Creeping up the river

This Rolling Stone piece about the election is worth reading. It contains the observations of Ruy Teixeira, Peter Hart and David Gergen. Gergen, whose comments often seem hackneyed these days, is the most insightful, I think. For example:

The Republican Party is discovering that you can reach out to lower-income working people, whose lives are in huge flux. As Peter was pointing out, those voters are looking for something beyond an economic boost. They don’t have much faith in government producing for them anymore, and they’re looking for security. And they find it in a wartime president, and in their cultural beliefs. They’re looking for anchors. The Republicans have learned how to reach out to those people and offer them some anchors — while Democrats find it harder to talk to them in those terms than they did in the past. There are some big shifts going on. The Republicans are not picking up the majority of working people, but they’re picking up significant chunks in rural America who would have voted Democratic twenty years ago. And that, for Democrats, has to be worrisome.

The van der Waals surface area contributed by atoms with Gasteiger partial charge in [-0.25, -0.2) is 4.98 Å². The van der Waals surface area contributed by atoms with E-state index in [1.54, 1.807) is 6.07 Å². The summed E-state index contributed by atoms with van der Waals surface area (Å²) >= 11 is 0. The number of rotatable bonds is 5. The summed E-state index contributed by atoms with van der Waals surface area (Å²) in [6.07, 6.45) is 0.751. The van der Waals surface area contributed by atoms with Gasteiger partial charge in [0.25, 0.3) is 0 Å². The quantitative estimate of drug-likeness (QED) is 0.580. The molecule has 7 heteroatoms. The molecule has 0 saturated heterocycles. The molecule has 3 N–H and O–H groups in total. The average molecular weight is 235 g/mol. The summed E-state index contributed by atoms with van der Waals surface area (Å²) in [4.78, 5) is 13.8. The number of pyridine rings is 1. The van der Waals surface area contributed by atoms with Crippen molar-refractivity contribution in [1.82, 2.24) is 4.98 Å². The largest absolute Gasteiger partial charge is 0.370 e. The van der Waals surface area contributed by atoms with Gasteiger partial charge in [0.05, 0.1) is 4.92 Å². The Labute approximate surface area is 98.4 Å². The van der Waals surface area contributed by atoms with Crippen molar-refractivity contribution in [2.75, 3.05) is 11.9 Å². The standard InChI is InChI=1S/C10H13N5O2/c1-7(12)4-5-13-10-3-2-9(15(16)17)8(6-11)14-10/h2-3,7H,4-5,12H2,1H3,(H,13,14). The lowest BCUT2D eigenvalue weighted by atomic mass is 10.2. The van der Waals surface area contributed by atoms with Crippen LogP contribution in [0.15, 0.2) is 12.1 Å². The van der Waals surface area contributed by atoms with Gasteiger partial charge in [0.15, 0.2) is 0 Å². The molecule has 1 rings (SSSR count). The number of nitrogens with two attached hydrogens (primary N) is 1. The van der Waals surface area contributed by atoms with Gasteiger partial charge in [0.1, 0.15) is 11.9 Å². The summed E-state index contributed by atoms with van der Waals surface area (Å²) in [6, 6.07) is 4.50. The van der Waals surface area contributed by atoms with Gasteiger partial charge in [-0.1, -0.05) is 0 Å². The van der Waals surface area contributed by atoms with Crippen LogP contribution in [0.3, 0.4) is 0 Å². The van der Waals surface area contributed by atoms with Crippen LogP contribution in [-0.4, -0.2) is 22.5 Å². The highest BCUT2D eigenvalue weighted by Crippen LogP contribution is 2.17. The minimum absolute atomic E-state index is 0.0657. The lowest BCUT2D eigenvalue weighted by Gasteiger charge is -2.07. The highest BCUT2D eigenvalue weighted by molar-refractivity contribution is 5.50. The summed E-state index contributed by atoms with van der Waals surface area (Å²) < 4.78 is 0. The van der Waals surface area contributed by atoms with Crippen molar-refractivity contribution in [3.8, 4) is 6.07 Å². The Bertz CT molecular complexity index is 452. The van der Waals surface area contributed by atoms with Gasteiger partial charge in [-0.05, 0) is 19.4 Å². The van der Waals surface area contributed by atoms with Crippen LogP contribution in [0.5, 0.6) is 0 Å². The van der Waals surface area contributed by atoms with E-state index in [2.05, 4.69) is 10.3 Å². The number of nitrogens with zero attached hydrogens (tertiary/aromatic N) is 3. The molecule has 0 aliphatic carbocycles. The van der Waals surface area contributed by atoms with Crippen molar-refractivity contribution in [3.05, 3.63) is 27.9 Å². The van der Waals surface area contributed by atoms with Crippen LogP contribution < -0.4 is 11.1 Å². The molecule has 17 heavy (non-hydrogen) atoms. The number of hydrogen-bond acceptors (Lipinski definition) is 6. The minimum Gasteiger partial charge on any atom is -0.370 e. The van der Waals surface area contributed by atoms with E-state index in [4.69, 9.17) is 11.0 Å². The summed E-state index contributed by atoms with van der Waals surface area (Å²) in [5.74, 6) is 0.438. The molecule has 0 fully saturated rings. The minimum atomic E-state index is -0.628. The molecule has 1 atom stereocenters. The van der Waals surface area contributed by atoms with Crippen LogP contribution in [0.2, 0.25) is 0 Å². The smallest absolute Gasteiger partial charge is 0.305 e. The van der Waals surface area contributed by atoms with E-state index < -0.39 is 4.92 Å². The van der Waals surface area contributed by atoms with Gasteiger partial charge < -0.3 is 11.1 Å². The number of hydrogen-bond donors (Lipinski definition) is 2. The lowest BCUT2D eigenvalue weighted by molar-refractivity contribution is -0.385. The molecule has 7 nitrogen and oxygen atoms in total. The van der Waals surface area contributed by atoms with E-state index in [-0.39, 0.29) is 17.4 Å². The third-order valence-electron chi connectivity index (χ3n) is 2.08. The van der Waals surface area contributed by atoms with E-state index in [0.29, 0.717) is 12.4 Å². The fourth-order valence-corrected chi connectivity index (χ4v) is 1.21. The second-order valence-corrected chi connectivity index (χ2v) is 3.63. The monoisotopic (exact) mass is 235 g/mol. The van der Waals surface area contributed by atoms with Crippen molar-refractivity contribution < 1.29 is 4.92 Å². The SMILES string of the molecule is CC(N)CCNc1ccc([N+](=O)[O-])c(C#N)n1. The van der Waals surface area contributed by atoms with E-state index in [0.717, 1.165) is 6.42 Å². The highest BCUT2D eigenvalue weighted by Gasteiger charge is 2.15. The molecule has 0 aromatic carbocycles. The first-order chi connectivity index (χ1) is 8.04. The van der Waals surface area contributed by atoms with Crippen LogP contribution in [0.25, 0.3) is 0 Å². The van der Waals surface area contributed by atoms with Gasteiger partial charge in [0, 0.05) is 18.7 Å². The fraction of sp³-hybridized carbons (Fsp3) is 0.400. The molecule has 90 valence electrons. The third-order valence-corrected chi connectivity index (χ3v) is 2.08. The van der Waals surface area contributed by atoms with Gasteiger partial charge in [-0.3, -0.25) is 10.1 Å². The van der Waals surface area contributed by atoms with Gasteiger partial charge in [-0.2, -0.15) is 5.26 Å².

There is also this from Peter Hart:

Since 1912, whoever has won a plurality of states along the Mississippi has won the presidency. This year, a sense of Republicanism crept up the river. The president won Missouri — which was always a toss-up state — by more than seven percent. Iowa flipped in his direction, and in Minnesota and Wisconsin, we waited all night to find out that Kerry had just barely carried each of those states. In state legislatures, the story is even more dramatic: going from huge Democratic majorities in the Seventies to watching the GOP dominate in Missouri and Wisconsin. Only Illinois remains solidly in Democratic hands.


Books to read from Power Line